In the end, President Trump has probably succeeded in his effort to keep his financial records from Congress through the November election. But if his goal was to prevent the judiciary from enforcing congressional subpoenas affecting him, he has likely failed.
Margaret L. Taylor is a senior editor and counsel at Lawfare and a fellow in Governance Studies at the Brookings Institution. Previously, she was the Democratic Chief Counsel and Deputy Staff Director for the Senate Foreign Relations Committee from 2015 through July 2018.
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How does the rhetoric of past presidents who have deployed federal troops to enforce domestic law compare to President Trump’s?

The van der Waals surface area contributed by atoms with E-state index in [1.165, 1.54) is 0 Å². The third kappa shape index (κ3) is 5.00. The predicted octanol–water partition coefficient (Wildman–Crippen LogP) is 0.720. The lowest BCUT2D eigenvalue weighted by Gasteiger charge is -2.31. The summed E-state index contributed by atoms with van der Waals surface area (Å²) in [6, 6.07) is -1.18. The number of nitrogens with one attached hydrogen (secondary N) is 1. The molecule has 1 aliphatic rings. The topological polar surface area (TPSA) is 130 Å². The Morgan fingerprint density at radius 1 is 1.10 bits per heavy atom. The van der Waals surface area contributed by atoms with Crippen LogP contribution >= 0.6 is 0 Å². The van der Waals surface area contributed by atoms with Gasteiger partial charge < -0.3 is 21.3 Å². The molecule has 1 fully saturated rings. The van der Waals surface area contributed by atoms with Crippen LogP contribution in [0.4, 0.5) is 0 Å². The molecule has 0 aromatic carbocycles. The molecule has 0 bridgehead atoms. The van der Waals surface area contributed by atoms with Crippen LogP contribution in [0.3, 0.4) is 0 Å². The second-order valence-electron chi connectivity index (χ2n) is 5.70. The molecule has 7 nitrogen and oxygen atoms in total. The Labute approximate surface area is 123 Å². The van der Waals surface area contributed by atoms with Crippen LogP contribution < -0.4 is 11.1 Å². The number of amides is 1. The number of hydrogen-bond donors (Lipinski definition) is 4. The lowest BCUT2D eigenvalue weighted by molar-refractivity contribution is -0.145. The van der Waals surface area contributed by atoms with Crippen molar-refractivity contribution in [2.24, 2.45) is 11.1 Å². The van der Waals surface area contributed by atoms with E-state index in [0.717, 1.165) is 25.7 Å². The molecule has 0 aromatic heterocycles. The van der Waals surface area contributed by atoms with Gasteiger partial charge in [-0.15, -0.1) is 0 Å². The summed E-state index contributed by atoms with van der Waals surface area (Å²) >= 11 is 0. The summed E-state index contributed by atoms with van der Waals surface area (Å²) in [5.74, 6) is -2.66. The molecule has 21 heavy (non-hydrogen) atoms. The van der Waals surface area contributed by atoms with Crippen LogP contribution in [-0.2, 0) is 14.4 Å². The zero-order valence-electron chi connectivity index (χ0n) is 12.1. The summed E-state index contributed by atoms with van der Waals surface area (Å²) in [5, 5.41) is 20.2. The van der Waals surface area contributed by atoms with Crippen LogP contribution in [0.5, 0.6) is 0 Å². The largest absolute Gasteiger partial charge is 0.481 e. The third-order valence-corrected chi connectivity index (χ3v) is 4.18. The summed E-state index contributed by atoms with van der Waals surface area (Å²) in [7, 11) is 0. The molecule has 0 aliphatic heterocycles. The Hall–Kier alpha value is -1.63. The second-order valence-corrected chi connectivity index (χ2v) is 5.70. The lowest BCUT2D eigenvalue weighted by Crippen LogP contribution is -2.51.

The numerous layers of this crisis to which Congress must respond grow daily, and some have more barriers to bipartisanship than others.
What on earth is going on with FISA reform in Congress?
On Friday, May 15, lawmakers will vote on what could be an important step toward maintaining an operational Congress during the coronavirus crisis.
This week, the Senate will vote on five amendments to H.R. 6172, which would reauthorize certain intelligence-related authorities that expired on March 15 and would also make substantive changes to the Foreign Intelligence Surveillance Act (FISA) and related laws.